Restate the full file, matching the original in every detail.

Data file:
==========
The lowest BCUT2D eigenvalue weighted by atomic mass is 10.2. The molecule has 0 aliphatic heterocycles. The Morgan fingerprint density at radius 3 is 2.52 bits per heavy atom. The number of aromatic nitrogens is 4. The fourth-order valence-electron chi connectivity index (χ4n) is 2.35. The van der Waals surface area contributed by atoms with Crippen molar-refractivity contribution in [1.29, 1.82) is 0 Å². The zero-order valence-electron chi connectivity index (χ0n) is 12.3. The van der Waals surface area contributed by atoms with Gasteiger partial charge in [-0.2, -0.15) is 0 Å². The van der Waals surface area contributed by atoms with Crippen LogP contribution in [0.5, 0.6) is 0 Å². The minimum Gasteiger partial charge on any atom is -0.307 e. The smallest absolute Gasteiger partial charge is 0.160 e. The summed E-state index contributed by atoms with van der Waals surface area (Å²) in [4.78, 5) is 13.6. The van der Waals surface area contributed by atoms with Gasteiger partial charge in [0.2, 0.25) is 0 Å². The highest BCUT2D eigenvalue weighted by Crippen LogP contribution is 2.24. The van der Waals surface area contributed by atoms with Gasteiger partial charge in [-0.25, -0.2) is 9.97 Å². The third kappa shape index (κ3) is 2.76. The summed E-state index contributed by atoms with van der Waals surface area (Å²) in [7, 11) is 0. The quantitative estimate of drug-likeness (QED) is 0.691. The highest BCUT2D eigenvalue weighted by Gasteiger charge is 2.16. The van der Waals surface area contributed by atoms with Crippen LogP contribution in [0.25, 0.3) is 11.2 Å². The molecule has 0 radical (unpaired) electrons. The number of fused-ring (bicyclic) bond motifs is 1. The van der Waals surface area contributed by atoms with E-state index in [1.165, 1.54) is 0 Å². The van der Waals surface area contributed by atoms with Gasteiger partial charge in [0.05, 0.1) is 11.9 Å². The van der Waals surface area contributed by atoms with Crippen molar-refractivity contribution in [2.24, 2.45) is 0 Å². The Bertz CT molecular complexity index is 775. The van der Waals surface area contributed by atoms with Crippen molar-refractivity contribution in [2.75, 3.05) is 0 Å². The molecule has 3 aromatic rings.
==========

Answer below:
The lowest BCUT2D eigenvalue weighted by atomic mass is 10.2. The molecule has 0 aliphatic heterocycles. The Morgan fingerprint density at radius 3 is 2.52 bits per heavy atom. The number of aromatic nitrogens is 4. The fourth-order valence-electron chi connectivity index (χ4n) is 2.35. The van der Waals surface area contributed by atoms with Crippen molar-refractivity contribution in [1.29, 1.82) is 0 Å². The zero-order valence-electron chi connectivity index (χ0n) is 12.3. The van der Waals surface area contributed by atoms with Gasteiger partial charge in [-0.2, -0.15) is 0 Å². The van der Waals surface area contributed by atoms with Crippen LogP contribution in [0.5, 0.6) is 0 Å². The minimum Gasteiger partial charge on any atom is -0.307 e. The smallest absolute Gasteiger partial charge is 0.160 e. The summed E-state index contributed by atoms with van der Waals surface area (Å²) in [4.78, 5) is 13.6. The van der Waals surface area contributed by atoms with Gasteiger partial charge in [0.2, 0.25) is 0 Å². The highest BCUT2D eigenvalue weighted by Crippen LogP contribution is 2.24. The van der Waals surface area contributed by atoms with Gasteiger partial charge in [-0.25, -0.2) is 9.97 Å². The third kappa shape index (κ3) is 2.76. The summed E-state index contributed by atoms with van der Waals surface area (Å²) in [7, 11) is 0. The quantitative estimate of drug-likeness (QED) is 0.691. The highest BCUT2D eigenvalue weighted by Gasteiger charge is 2.16. The van der Waals surface area contributed by atoms with Crippen LogP contribution in [0.25, 0.3) is 11.2 Å². The molecule has 0 radical (unpaired) electrons. The number of fused-ring (bicyclic) bond motifs is 1. The van der Waals surface area contributed by atoms with E-state index in [1.165, 1.54) is 0 Å². The van der Waals surface area contributed by atoms with Gasteiger partial charge in [0.05, 0.1) is 11.9 Å². The van der Waals surface area contributed by atoms with Crippen molar-refractivity contribution in [2.24, 2.45) is 0 Å². The Bertz CT molecular complexity index is 775. The van der Waals surface area contributed by atoms with Crippen molar-refractivity contribution in [2.75, 3.05) is 0 Å². The molecule has 3 aromatic rings.